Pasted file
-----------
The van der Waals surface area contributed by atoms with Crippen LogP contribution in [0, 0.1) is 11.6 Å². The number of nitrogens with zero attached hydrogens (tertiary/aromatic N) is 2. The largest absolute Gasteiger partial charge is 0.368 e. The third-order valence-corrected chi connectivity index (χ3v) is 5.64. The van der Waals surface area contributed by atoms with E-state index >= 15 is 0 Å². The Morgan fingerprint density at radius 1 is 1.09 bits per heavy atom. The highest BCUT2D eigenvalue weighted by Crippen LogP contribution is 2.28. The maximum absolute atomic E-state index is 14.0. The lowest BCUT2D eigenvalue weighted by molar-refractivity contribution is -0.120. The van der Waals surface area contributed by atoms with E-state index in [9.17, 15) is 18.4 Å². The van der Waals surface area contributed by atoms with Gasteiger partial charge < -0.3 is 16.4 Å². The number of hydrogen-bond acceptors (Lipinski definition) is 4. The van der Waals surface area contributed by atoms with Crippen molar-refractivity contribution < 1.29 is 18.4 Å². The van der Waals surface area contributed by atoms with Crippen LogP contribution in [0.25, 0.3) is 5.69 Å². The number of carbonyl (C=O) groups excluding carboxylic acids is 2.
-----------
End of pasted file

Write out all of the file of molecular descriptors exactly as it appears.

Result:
The van der Waals surface area contributed by atoms with Crippen LogP contribution in [0, 0.1) is 11.6 Å². The number of nitrogens with zero attached hydrogens (tertiary/aromatic N) is 2. The largest absolute Gasteiger partial charge is 0.368 e. The third-order valence-corrected chi connectivity index (χ3v) is 5.64. The van der Waals surface area contributed by atoms with E-state index >= 15 is 0 Å². The Morgan fingerprint density at radius 1 is 1.09 bits per heavy atom. The highest BCUT2D eigenvalue weighted by Crippen LogP contribution is 2.28. The maximum absolute atomic E-state index is 14.0. The lowest BCUT2D eigenvalue weighted by molar-refractivity contribution is -0.120. The van der Waals surface area contributed by atoms with E-state index in [9.17, 15) is 18.4 Å². The van der Waals surface area contributed by atoms with Gasteiger partial charge < -0.3 is 16.4 Å². The number of hydrogen-bond acceptors (Lipinski definition) is 4. The van der Waals surface area contributed by atoms with Crippen molar-refractivity contribution < 1.29 is 18.4 Å². The van der Waals surface area contributed by atoms with Crippen LogP contribution in [0.25, 0.3) is 5.69 Å². The number of carbonyl (C=O) groups excluding carboxylic acids is 2.